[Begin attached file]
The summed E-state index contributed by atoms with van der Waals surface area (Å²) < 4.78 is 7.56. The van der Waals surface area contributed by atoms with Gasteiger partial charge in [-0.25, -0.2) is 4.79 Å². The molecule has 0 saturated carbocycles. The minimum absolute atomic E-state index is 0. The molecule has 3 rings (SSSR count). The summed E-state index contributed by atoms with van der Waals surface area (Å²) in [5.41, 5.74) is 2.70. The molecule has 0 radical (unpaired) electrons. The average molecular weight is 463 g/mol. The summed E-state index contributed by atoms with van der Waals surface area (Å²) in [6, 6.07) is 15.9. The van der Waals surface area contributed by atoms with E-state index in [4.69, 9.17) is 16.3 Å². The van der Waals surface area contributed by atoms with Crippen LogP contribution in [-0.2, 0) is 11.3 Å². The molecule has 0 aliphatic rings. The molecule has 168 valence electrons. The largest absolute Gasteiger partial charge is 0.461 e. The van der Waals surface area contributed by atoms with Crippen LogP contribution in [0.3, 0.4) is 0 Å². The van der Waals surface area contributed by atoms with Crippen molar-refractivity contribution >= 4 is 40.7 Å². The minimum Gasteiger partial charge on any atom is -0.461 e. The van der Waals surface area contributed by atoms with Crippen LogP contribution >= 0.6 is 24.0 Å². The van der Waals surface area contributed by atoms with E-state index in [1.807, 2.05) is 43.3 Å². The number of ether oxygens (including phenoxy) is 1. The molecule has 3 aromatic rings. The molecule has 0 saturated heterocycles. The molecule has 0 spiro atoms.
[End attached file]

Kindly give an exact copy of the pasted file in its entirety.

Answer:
The summed E-state index contributed by atoms with van der Waals surface area (Å²) < 4.78 is 7.56. The van der Waals surface area contributed by atoms with Gasteiger partial charge in [-0.25, -0.2) is 4.79 Å². The molecule has 0 saturated carbocycles. The minimum absolute atomic E-state index is 0. The molecule has 3 rings (SSSR count). The summed E-state index contributed by atoms with van der Waals surface area (Å²) in [5.41, 5.74) is 2.70. The molecule has 0 radical (unpaired) electrons. The average molecular weight is 463 g/mol. The summed E-state index contributed by atoms with van der Waals surface area (Å²) in [6, 6.07) is 15.9. The van der Waals surface area contributed by atoms with E-state index in [4.69, 9.17) is 16.3 Å². The van der Waals surface area contributed by atoms with Crippen LogP contribution in [-0.2, 0) is 11.3 Å². The molecule has 0 aliphatic rings. The molecule has 168 valence electrons. The largest absolute Gasteiger partial charge is 0.461 e. The van der Waals surface area contributed by atoms with Crippen LogP contribution in [0.3, 0.4) is 0 Å². The van der Waals surface area contributed by atoms with Crippen molar-refractivity contribution >= 4 is 40.7 Å². The minimum Gasteiger partial charge on any atom is -0.461 e. The van der Waals surface area contributed by atoms with Crippen LogP contribution >= 0.6 is 24.0 Å². The van der Waals surface area contributed by atoms with E-state index in [1.807, 2.05) is 43.3 Å². The number of ether oxygens (including phenoxy) is 1. The molecule has 3 aromatic rings. The molecule has 0 saturated heterocycles. The molecule has 0 spiro atoms.